Block on Trump's Asylum Ban Upheld by Supreme Court
Celebrities and Supreme Court justices weren't the only ones to die this year. 2016 saw the most broken M&A deals in recent history, according to the New York Times. In terms of transactions withdrawn after being publicly announced, this year was the biggest since the financial crisis of 2008, Michael J. de la Merced reports.
In total, busted deals represented nearly $800 billion, or almost a quarter of the $3.55 trillion in transactions announced during 2016.
Government Scrutiny Ends Big Deals
Among deals announced and withdraw were the mergers of Pfizer and Allergan and of Staples and Office Depot. In both those cases, the mergers were stopped after government intervention. The Staples-Office Depot merger was killed after the Federal Trade Commission brought an antitrust suit to shut the deal down, and won.
Pfizer's $160 billion plan to buy Allergan, the maker of Botox, was abandoned in April after U.S. Treasury Department adopted new anti-inversion rules. Pfizer's acquisition would have been the largest inversion ever, allowing the company to drastically reduce the taxes it pays by relocating to Ireland, where Allergan was based.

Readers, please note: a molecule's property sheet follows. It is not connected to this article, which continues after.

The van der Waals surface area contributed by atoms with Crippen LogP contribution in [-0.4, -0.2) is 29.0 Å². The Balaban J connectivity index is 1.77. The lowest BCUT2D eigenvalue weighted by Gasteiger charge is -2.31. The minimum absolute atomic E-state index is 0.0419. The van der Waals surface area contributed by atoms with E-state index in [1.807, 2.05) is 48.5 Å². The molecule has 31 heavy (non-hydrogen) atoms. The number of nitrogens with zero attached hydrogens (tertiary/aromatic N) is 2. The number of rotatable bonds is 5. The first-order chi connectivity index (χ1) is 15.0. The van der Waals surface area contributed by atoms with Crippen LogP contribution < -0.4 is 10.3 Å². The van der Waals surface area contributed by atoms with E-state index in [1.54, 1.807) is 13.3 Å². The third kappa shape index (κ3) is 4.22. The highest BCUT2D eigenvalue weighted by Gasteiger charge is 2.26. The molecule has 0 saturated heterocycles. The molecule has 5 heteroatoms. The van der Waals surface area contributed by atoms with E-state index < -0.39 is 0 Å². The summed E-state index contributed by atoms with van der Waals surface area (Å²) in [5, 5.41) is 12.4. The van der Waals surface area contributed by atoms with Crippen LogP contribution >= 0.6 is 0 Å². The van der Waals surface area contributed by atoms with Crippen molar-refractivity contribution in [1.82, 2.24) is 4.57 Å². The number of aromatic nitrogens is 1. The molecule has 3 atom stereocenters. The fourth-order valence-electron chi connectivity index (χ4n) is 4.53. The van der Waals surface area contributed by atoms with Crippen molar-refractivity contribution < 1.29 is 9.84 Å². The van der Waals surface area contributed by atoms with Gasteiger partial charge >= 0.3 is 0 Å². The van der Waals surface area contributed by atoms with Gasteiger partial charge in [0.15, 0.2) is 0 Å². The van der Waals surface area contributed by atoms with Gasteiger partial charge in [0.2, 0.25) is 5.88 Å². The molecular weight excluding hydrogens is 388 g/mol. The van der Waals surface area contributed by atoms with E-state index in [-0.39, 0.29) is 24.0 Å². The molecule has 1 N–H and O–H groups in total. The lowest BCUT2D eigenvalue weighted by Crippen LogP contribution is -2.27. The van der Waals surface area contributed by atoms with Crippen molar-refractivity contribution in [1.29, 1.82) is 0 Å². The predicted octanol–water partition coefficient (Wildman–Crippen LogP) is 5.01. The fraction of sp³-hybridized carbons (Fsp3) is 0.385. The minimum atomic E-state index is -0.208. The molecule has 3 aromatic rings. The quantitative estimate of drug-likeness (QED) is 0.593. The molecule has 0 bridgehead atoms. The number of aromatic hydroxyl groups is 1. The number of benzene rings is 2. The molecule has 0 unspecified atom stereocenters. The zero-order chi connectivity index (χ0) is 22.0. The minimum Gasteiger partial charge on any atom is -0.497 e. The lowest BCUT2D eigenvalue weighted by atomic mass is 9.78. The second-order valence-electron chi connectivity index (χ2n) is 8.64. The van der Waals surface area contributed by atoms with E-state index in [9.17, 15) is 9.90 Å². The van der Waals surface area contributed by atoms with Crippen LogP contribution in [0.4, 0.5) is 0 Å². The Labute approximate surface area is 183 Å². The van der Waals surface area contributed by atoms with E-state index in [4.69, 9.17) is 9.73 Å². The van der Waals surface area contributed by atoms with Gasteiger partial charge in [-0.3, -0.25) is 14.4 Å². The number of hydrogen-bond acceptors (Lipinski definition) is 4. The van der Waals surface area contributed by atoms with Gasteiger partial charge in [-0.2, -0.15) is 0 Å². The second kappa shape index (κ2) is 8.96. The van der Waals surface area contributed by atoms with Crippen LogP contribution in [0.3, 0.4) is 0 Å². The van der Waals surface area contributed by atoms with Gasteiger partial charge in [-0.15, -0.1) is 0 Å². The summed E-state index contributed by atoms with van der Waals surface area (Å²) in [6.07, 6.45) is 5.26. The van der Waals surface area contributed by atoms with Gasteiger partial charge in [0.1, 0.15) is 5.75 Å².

2016's Biggest M&A Failures
In total, 1,009 takeovers were cancelled this year, according to de la Merced. Those deals were worth $797.2 billion. The biggest was Pfizer, followed by the Honeywell and United Technologies merger, which was worth $90 billion, until it was ditched.
Energy Transfer Equity's failed $32.7 billion dollar plan to buy Williams Companies came in third, followed by the Halliburton-Baker Hughes merger that was blocked by the DOJ.
Mondelez, the people behind Cadbury and Nabisco, had the fifth biggest M&A bust, after its takeover of Hershey failed.
That hasn't stopped companies from making deals, however. The fall and winter months have seen a bevy of new M&A announcements. Time Warner and AT&T announced plans to merge in October. The deal would be worth over $85 billion, but it still faces political and regulatory scrutiny. Bayer and Monsanto also announced plans to merge. At $62 billion, it's the second biggest deal of the year, according to Fortune. But while Monsanto shareholders accepted the deal this month, it still needs to be approved by regulators.